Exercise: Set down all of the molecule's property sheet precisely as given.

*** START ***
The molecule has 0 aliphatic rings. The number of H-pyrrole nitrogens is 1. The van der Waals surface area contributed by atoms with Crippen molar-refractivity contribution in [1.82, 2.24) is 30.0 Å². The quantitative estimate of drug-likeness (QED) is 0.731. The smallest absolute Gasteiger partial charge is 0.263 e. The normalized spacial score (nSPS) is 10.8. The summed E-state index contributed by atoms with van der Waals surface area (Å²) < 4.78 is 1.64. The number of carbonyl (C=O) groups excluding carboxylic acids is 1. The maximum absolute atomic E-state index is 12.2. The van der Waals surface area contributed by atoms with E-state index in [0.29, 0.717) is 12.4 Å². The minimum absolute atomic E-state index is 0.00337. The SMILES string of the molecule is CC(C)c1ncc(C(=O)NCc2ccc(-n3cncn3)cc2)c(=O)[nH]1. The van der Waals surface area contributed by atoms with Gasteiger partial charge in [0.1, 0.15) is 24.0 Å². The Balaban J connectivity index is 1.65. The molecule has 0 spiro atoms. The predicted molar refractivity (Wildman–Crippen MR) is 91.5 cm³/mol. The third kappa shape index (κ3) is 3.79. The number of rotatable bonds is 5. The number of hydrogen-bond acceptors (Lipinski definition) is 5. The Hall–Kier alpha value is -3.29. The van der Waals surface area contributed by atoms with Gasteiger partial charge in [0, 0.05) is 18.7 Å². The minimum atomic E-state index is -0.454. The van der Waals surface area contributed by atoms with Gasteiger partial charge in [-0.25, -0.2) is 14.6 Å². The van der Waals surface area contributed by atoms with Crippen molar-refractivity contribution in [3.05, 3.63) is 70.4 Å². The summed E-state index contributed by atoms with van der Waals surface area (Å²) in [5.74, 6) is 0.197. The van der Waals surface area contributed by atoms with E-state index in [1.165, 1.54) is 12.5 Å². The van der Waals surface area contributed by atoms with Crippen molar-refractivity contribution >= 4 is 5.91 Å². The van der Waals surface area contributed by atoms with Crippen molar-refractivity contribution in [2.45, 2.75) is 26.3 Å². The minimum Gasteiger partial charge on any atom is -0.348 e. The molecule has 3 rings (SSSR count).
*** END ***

The molecule has 0 aliphatic rings. The number of H-pyrrole nitrogens is 1. The van der Waals surface area contributed by atoms with Crippen molar-refractivity contribution in [1.82, 2.24) is 30.0 Å². The quantitative estimate of drug-likeness (QED) is 0.731. The smallest absolute Gasteiger partial charge is 0.263 e. The normalized spacial score (nSPS) is 10.8. The summed E-state index contributed by atoms with van der Waals surface area (Å²) < 4.78 is 1.64. The number of carbonyl (C=O) groups excluding carboxylic acids is 1. The maximum absolute atomic E-state index is 12.2. The van der Waals surface area contributed by atoms with E-state index in [0.29, 0.717) is 12.4 Å². The minimum absolute atomic E-state index is 0.00337. The SMILES string of the molecule is CC(C)c1ncc(C(=O)NCc2ccc(-n3cncn3)cc2)c(=O)[nH]1. The van der Waals surface area contributed by atoms with Gasteiger partial charge in [0.1, 0.15) is 24.0 Å². The Balaban J connectivity index is 1.65. The molecule has 0 spiro atoms. The predicted molar refractivity (Wildman–Crippen MR) is 91.5 cm³/mol. The third kappa shape index (κ3) is 3.79. The number of rotatable bonds is 5. The number of hydrogen-bond acceptors (Lipinski definition) is 5. The Hall–Kier alpha value is -3.29. The van der Waals surface area contributed by atoms with Gasteiger partial charge in [0, 0.05) is 18.7 Å². The minimum atomic E-state index is -0.454. The van der Waals surface area contributed by atoms with Gasteiger partial charge in [-0.25, -0.2) is 14.6 Å². The van der Waals surface area contributed by atoms with Crippen molar-refractivity contribution in [3.05, 3.63) is 70.4 Å². The summed E-state index contributed by atoms with van der Waals surface area (Å²) in [5.74, 6) is 0.197. The van der Waals surface area contributed by atoms with E-state index in [1.165, 1.54) is 12.5 Å². The van der Waals surface area contributed by atoms with Crippen molar-refractivity contribution >= 4 is 5.91 Å². The van der Waals surface area contributed by atoms with Crippen molar-refractivity contribution in [2.45, 2.75) is 26.3 Å². The minimum Gasteiger partial charge on any atom is -0.348 e. The molecule has 3 rings (SSSR count).